Wow, what a crazy month. While I can’t get into too much detail, suffice to say I had a medical issue, compounded into a family one. All is resolved now, but it was a harrowing few weeks. I’ve drastically culled my sugar intake, as well as caffeine, and the crash is pretty harsh.
As one can imagine, this does impact your ability to keep up the momentum I had going. But, King Edward expects and I obey, so lets show you what I did get done.
Now some of you might be coming from the VBCW Facebook page, in which case a lot of this is stuff I’ve posted already. Sorry!
What you have here is a section of Fusiliers, and their attached Peerless armoured car. An excellent example of combining 3D printing and old school models to good effect. I had a great time painting the infantry; crisp detail, and easy to do detail makes the figures a joy to work on. They are by Woodbine Design Company, which you can get through Gripping Beast in the UK. The Peerless is from Wargaming3d.com, and is by Deweycat. A paid for file, and you get in return excellent detail and a model meant to print well.
As for the Peerless, I was quite happy to see this file pop up. I love the utter ridiculousness of the design!
Now, I have also been using my printer quite extensively, not only for VBCW but for other things. But occasionally, a tank finds it way onto my build plate…
This time, it was a Vickers 6-ton, the export variant. This is a file from Thingiverse, by Tiger Ace. I’m super glad he did one, as this is possibly my favourite inter-war tank! This became in Soviet service, the T-26 as it was called was quite famous! In Polish service, it was heavily modified.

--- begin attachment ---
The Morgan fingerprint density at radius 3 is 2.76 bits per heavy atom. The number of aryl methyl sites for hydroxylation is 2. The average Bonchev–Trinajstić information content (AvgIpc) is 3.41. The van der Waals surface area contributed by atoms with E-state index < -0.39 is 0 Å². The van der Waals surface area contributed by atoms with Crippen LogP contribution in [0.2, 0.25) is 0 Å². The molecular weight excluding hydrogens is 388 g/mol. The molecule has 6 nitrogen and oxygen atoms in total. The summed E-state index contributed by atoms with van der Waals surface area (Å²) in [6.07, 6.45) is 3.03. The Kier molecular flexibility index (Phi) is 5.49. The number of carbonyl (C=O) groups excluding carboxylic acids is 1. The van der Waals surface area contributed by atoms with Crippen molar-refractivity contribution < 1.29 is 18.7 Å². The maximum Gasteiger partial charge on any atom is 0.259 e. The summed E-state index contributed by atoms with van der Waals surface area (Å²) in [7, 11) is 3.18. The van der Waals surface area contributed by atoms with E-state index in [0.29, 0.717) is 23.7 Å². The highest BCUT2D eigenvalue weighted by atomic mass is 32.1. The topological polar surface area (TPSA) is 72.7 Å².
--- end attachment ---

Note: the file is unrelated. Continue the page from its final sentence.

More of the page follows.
In my army, I have imagined that the Government has impounded any foreign exports, and these tanks have found their way into Army service, despite being denied by the Army before the civil war. They have proven most effective….
Pretty neat! I’m happy with it, and want to slap some paint on it, once my sugar and caffeine crashing subsides.
Now, when I did my Gripping Beast order, I didn’t realize that by replacing four men in each section with specialists, I’d end up with a large amount of spare riflemen. While some of these will go to be adjutants to officers and such, this still left me with ten spare bodies…
Now originally my idea was to make a unit of Grenadier Guards, but the lack of ‘proper’ bearskins bothered my perfectionism a bit. So, I had a think. What kit did I have spare heads from?
The British 8th Army kit from Warlord offered a solution. It comes with enough heads to outfit all of the models the same way, and it left me with Sikh, Rajput, and Scottish heads. The Scottish I have plans for later, and the Sikhs are well represented in the Very British Civil War setting. So I decided to make a unit of ten Rajputs, from the Rajput Regiment. I imagine the 1st Battalion has been summoned by the King to offer the military its experience from the Frontier.
Now, I have to catch up on all this painting! I’m excited, but I have to get my anxiety shakes out of my system again, as well as get over the crashing. But I really enjoy this little(little? HA!) side project I have, and I want to have a painted platoon to fight my friend soon. I’ll post his Albertine project progress as I get them.
But for now, that is all I got. Some of it, most of it, is already been spoiled on Facebook. But for those of you who haven’t seen it, I hope you enjoyed this. I’ll have more progress done when I can!
For Zona Alfa, I have a new scenario written up for this weekends shenanigans. I shall share with you that when I have some pictures!
Happy War-gaming, wherever you hail from. For the King!